It can also be used to protect and organize optical fiber cables from unnecessary damage.
Fiber Optic Splice Closure Material
The fiber optic splice closure is made of metal and ABS/PC/PP plastic, which are not easy to rust and have good thermal stability. The metal has good rigidity and strength, while the plastic has low cost, high intensity, light weight and beautiful appearance. The metal part is usually made of aluminum alloy or stainless steel, while the plastic part is made of engineering plastics such as polypropylene or polyethylene terephthalate (PET).
The choice of Fiber Optic Splice Closure Material can make all the difference between your project being a success or a failure. The splice enclosures you use should fit within the manholes or pull boxes specified on your project plan. Additionally, the fiber optic splice closures should be labeled per your Project Detail Sheet. Once you’ve selected the type of closure you need, you should install the cables into the enclosure.
Fiber Optic Splice Closure Types
There are two types of splice closures: vertical and horizontal. Vertical fiber optic splice closures are made to withstand outside weather conditions. Outdoor splicing needs high-level seals and waterproof technology. Fiber Optic Splice Closures can accommodate anywhere from a few fibers to 288 fibers. They’re compact and durable, providing maximum protection and are particularly useful for harsh outdoor environments.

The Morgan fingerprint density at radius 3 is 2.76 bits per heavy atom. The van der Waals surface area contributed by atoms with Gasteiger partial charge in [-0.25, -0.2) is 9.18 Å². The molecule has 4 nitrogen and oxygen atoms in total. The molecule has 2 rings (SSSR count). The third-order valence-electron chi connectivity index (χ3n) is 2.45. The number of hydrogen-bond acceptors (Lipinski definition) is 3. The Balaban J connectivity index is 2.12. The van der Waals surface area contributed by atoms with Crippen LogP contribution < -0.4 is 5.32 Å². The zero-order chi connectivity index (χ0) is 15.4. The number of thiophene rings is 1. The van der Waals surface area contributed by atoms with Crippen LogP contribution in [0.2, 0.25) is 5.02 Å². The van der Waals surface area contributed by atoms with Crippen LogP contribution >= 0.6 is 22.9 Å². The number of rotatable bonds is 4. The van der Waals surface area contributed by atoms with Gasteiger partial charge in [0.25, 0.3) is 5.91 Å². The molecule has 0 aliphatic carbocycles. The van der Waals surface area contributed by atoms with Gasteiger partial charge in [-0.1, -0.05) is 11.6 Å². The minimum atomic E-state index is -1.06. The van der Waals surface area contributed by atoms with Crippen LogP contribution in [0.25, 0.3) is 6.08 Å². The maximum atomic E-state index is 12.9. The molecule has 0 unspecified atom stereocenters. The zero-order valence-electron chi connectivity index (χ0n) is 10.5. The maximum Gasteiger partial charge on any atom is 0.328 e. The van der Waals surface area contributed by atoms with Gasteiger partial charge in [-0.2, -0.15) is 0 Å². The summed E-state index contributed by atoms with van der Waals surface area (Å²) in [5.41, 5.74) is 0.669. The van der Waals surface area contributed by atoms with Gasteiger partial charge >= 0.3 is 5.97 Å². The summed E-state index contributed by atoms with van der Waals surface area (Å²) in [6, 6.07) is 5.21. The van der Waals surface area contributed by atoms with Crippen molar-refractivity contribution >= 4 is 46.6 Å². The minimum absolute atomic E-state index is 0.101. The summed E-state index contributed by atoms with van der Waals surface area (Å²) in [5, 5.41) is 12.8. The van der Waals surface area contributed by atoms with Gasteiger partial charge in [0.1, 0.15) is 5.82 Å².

Another type of fiber optic splice closure is the vertical one. These are known as fiber dome and are similar to the horizontal types. The vertical closure is designed for buried applications and is made of high-quality engineering plastics. The vertical type features one, two, or three inlet/outlet ports. Vertical fiber optic splice closures are typically used for CATV, telecommunications, and fiber optic networks.